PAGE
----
Jonathan Gray from Open Knowledge is on the organising committee and we are very excited to be supporting this event! Open Knowledge’s mission is to open up all essential public interest information and see it used to create insight that drives change. Open Access, Open Access to Research data and Open Education are an important part of this mission.

Applications to attend OpenCon are open until June 22nd, but applicants are encouraged to apply early. OpenCon seeks to bring together the most capable, motivated students and early career academic professionals from around the world to advance Open Access, Open Education, and Open Data—regardless of their ability to cover travel costs. In 2014, more than 80% of attendees received support. Due to this, attendance at OpenCon is by application only.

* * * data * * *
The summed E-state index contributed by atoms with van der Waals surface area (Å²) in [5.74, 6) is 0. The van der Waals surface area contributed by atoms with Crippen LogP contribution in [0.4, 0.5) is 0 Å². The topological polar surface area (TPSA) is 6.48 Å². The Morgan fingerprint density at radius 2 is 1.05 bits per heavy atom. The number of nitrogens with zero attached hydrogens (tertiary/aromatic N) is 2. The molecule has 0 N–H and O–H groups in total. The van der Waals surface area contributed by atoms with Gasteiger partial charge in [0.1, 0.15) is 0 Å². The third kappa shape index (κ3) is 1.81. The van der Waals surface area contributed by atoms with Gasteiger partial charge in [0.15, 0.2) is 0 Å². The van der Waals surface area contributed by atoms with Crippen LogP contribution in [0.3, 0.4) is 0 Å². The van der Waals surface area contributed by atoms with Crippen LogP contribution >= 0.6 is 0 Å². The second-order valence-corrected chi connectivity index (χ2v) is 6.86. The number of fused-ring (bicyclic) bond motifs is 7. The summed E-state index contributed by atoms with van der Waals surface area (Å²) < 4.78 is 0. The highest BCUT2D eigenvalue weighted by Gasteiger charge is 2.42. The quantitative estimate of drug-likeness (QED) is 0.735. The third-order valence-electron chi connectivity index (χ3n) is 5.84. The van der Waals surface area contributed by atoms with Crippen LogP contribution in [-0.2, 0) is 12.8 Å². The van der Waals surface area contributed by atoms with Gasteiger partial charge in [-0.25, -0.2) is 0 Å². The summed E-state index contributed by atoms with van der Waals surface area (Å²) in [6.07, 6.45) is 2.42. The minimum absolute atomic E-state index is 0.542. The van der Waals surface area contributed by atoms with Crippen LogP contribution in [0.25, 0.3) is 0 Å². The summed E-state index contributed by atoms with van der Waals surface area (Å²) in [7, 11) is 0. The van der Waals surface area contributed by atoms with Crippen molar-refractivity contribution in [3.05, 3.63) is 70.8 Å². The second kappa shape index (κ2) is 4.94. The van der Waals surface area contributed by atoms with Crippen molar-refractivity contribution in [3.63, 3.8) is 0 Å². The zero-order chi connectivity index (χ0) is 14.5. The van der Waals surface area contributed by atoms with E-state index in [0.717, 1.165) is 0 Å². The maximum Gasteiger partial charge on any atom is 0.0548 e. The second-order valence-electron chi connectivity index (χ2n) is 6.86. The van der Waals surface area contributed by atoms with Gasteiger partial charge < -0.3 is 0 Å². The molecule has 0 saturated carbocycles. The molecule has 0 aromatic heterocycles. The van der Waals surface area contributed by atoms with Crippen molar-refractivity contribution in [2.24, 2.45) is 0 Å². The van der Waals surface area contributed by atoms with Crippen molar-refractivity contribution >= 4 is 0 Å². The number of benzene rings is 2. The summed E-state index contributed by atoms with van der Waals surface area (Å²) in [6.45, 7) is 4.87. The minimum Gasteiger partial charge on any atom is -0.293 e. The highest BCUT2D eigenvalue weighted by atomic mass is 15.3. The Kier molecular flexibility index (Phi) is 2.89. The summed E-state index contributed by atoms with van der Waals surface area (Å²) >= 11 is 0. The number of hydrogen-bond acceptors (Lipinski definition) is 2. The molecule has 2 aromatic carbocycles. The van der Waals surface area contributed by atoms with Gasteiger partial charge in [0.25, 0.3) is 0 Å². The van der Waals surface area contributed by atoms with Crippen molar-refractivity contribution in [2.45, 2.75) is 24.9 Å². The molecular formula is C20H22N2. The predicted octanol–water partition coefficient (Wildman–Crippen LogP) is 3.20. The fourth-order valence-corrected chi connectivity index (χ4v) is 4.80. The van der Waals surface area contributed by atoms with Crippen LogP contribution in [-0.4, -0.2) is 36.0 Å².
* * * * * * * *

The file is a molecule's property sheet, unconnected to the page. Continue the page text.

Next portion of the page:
Applicants can request a full or partial travel scholarship, which will be awarded to most of those accepted. OpenCon 2015 will convene students and early career academic professionals from around the world and serve as a powerful catalyst for projects led by the next generation to advance OpenCon’s three focus areas—Open Access, Open Education, and Open Research Data. Through a program of keynotes, panel discussions, workshops, and hackathons, participants will build skills in key areas—from raising institutional awareness to coordinating national-level campaigns effectively. Apply early at www.opencon2015.org/attend.